Regulators from across the Biden administration are “having fun” working together to write new regulations and develop new programs with funding from the Inflation Reduction Act (IRA), Environmental Protection Agency (EPA) Administrator Michael Regan said at the CERAWeek energy conference in Houston Thursday.
Regan was discussing the implementation of the Biden administration’s signature climate law, the IRA, with interviewer Daniel Yergin, an S&P global vice chairman. The EPA administrator noted that the EPA was “lucky” that the regulatory burden was not “solely ours” and that many agencies, including the Department of Energy (DOE) and Department of Interior (DOI), were collaborating with the EPA to implement the administration’s climate goals.
“Is that … could that be a recipe for regulatory tangles?” asked Yergin.
“No actually, I think it’s good. Number one is the theme that I’m going to go back to which is we all like each other and get along,” Regan responded. “And so, we’re having fun, partnering on regulations that span our agencies because we know that the products we’re putting out will not just be beneficial to one.” (RELATED: Biden Admin Proposes Nearly $15 Billion In New Regulations Over Just One Week)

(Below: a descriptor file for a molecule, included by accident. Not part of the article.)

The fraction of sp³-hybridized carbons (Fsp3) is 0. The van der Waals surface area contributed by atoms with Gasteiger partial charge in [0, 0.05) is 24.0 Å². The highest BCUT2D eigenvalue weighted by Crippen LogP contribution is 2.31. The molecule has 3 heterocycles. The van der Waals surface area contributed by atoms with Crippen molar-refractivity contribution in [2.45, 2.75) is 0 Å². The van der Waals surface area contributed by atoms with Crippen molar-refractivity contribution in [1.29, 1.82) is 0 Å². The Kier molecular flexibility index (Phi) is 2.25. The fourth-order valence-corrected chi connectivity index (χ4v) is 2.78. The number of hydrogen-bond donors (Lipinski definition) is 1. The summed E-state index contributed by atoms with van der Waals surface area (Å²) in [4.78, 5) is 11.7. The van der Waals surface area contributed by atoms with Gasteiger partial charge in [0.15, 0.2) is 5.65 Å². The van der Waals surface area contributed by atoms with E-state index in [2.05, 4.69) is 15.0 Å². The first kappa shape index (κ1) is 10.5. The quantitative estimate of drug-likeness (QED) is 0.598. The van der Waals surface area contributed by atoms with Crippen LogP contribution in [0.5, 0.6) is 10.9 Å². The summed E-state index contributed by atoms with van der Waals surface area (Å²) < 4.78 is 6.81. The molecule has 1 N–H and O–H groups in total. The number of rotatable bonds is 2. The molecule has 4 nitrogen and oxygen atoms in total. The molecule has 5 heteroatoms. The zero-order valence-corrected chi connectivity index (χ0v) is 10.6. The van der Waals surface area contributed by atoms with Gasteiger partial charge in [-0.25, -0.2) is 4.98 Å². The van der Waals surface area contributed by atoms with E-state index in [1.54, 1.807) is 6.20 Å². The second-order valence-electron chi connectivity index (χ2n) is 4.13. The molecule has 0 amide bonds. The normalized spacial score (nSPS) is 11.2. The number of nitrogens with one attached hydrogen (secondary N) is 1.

Excited to join energy leaders at #CERAWeek to discuss EPA’s efforts to protect public health, while providing regulatory certainty for the power sector.
Together, we’re accelerating the clean energy future and delivering reliable, affordable energy for the American people. pic.twitter.com/K8cE0K4tmB
— Michael Regan, U.S. EPA (@EPAMichaelRegan) March 9, 2023
The IRA will help the EPA’s new rules to “be much more innovative, you know, much more aggressive in terms of the targets, but not towards the regulated community” said Regan. “[W]hen we think about our methane regulations, we’re going to be able to go further and faster because of [the] IRA.”
President Joe Biden’s proposed budget for the 2024 fiscal year, released earlier Thursday, would cut all oil and gas subsidies from the federal budget, which the White House estimated would save roughly $31 billion annually.
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